Changing the operand type proceeds as follows. At 2100, the “sload <a>” instruction generates the “sload <a>” result so at 2105 the instruction type of the “sload <a>” instruction is changed to the desired type (“int”).

Changing the instruction type proceeds as follows. At 2200 the “sload <a>” instruction type (“short”) is not equal to the desired type (“int”), so the minimum required type is set to the desired type (“int”) at 2205. At 2210 the instruction type is set to “int”. The corresponding instruction sequence is “sload <a>; s2i”. Since “sload <a>” has no input operands, the block at 2220 is skipped. At 2235 the results are associated with the (“sload <a>; s2i”) instruction sequence.

Changing the operand type for the “sconst2” operand of the “sadd” instruction proceeds as follows. At 2215, the input instruction is set to “sconst2”. At 2230 the operand type for the “sconst2” operand is changed to the desired type (“int”).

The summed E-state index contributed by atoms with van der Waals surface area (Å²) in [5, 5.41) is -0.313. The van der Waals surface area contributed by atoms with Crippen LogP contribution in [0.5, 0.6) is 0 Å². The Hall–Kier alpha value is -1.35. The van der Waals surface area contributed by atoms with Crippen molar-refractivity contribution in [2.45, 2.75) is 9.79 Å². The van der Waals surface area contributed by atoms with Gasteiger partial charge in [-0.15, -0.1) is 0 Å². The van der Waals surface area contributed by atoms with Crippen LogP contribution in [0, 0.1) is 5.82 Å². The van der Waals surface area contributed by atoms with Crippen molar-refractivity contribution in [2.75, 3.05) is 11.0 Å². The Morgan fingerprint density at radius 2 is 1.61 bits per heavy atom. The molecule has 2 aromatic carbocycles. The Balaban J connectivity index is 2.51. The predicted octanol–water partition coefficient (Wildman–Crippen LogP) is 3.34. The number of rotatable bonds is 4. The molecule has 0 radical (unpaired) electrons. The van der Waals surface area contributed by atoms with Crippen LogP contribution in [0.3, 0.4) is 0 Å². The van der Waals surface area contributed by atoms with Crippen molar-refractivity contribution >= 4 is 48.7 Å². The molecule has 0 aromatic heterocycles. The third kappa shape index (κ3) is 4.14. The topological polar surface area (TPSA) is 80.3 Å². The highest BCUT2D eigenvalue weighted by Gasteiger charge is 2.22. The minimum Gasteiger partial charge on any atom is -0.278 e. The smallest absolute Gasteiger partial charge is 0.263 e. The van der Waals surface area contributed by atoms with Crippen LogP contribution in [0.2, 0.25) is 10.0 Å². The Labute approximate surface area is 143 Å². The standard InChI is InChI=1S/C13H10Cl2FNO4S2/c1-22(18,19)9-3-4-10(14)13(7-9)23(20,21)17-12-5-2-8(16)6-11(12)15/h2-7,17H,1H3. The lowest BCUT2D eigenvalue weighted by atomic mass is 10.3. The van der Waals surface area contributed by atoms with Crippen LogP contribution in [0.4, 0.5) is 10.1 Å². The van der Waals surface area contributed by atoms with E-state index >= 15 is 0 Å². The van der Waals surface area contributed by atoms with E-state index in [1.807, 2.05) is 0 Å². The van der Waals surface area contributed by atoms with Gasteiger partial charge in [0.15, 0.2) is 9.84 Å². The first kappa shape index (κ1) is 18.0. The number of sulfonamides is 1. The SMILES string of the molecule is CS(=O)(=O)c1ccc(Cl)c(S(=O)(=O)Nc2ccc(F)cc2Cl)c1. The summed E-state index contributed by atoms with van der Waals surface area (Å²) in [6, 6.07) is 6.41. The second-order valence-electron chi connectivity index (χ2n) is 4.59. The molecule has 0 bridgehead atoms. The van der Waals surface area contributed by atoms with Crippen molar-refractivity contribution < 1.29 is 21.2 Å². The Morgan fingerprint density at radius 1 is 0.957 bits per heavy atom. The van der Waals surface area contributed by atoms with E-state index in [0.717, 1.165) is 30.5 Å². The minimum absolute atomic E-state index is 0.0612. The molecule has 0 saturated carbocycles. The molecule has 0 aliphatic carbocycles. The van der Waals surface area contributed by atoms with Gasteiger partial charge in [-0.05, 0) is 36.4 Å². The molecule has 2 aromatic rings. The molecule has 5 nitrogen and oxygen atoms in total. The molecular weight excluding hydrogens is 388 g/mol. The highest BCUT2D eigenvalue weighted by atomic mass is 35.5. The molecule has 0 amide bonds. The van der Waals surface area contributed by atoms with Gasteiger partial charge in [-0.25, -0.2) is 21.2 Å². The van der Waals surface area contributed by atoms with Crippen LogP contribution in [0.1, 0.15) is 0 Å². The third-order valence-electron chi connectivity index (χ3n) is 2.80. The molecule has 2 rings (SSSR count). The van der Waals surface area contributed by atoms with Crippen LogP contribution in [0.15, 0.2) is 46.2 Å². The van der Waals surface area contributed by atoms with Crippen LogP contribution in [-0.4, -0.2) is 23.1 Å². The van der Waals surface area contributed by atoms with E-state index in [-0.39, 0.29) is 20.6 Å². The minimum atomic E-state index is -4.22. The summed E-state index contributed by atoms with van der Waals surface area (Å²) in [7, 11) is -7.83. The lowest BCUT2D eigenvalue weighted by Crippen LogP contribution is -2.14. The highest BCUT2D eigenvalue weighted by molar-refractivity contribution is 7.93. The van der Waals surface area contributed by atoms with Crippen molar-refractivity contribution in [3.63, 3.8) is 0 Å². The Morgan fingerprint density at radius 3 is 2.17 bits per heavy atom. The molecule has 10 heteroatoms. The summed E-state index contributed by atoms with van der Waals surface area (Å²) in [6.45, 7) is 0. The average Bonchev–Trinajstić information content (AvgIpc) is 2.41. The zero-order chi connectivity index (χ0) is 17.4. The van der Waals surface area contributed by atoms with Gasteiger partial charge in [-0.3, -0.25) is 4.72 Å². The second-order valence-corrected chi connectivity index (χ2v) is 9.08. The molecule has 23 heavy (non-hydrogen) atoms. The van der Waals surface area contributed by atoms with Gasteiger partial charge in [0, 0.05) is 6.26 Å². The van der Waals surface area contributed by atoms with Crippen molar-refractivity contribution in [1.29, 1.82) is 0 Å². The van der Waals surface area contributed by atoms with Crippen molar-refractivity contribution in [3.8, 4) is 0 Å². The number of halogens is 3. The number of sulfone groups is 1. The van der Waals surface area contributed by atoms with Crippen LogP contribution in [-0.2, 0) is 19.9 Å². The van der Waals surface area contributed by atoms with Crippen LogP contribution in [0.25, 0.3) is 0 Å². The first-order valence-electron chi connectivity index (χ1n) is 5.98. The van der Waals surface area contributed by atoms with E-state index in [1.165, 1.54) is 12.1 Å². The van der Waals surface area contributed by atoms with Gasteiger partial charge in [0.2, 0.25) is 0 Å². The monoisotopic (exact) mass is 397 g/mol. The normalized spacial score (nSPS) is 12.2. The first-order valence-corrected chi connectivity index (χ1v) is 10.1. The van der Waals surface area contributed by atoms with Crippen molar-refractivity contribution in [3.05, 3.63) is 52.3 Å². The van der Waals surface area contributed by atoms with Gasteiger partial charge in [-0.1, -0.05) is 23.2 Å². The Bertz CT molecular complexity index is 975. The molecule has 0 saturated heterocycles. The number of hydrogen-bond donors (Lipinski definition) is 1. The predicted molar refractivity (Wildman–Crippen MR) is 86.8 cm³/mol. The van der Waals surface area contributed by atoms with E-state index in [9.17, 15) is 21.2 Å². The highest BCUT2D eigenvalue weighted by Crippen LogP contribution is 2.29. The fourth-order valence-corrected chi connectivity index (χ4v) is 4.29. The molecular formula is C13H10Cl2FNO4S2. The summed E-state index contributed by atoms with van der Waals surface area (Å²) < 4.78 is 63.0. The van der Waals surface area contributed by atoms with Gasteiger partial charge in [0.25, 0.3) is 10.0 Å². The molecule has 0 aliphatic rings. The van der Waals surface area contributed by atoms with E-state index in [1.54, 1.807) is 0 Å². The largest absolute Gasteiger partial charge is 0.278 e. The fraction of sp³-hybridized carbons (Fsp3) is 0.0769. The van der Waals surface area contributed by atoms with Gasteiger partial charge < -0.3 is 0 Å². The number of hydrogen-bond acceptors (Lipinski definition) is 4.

Changing the operand type proceeds as follows. At 2100, the “sconst2” instruction generates the “sconst2” result so at 2105 the instruction type of the “sconst2” instruction is changed to the desired type (“int”).

Changing the instruction type proceeds as follows. At 2200 the instruction type (“short”) is not equal to the desired type (“int”), so the minimum required type is set to the desired type (“int”) at 2205. At 2210 the instruction type is set to “int”. The corresponding instruction is “iconst2”. At 2235 the results are associated with the “iconst2” instruction.

At 2235, the results of changing the instruction type for the “iadd” instruction are stored. Sequence 3 (2816) is next in the example illustrated in FIG. 28.

Validation of the “sload <b>” result operand proceeds as follows. At 2015, the “idiv” instruction type (“int”) is greater than the “sload <b>” result operand type (“short”). At 2020, the input instruction (“sload <b>”) is obtained. At 2025, the operand type (“short”) of the input instruction (“sload <b>”) is changed to the “idiv” instruction type (“int”).

Changing the “sload <b>” result operand type proceeds as follows. At 2100 the “sload <b>” instruction generates the “sload <b>” result operand, so at 2105 the instruction type of the input instruction (“sload <b>”) is changed to “int”.